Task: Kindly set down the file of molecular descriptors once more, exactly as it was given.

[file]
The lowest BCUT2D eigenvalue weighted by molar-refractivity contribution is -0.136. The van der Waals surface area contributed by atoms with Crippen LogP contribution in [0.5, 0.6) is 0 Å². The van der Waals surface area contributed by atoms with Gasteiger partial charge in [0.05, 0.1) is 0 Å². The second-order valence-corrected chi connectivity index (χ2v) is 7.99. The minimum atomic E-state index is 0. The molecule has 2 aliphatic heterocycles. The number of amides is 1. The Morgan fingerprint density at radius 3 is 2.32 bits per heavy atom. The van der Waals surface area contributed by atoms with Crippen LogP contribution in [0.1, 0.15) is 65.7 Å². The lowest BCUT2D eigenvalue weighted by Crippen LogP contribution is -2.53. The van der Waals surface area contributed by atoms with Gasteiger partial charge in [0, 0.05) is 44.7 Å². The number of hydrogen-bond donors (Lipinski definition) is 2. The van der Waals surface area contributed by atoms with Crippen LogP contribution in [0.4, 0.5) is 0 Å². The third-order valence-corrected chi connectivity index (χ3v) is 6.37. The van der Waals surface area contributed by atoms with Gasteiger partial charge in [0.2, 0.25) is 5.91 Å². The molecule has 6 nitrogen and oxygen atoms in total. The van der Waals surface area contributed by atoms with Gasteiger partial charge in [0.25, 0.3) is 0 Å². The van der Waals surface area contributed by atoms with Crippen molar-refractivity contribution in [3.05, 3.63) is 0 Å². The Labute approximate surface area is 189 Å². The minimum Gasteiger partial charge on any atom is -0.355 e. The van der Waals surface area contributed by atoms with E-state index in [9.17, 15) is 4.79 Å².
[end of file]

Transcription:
The lowest BCUT2D eigenvalue weighted by molar-refractivity contribution is -0.136. The van der Waals surface area contributed by atoms with Crippen LogP contribution in [0.5, 0.6) is 0 Å². The van der Waals surface area contributed by atoms with Gasteiger partial charge in [0.05, 0.1) is 0 Å². The second-order valence-corrected chi connectivity index (χ2v) is 7.99. The minimum atomic E-state index is 0. The molecule has 2 aliphatic heterocycles. The number of amides is 1. The Morgan fingerprint density at radius 3 is 2.32 bits per heavy atom. The van der Waals surface area contributed by atoms with Crippen LogP contribution in [0.1, 0.15) is 65.7 Å². The lowest BCUT2D eigenvalue weighted by Crippen LogP contribution is -2.53. The van der Waals surface area contributed by atoms with Gasteiger partial charge in [0, 0.05) is 44.7 Å². The number of hydrogen-bond donors (Lipinski definition) is 2. The van der Waals surface area contributed by atoms with Crippen LogP contribution in [0.4, 0.5) is 0 Å². The third-order valence-corrected chi connectivity index (χ3v) is 6.37. The van der Waals surface area contributed by atoms with Gasteiger partial charge in [0.2, 0.25) is 5.91 Å². The molecule has 6 nitrogen and oxygen atoms in total. The van der Waals surface area contributed by atoms with Gasteiger partial charge in [0.25, 0.3) is 0 Å². The van der Waals surface area contributed by atoms with Crippen molar-refractivity contribution in [3.05, 3.63) is 0 Å². The Labute approximate surface area is 189 Å². The minimum Gasteiger partial charge on any atom is -0.355 e. The van der Waals surface area contributed by atoms with E-state index in [9.17, 15) is 4.79 Å².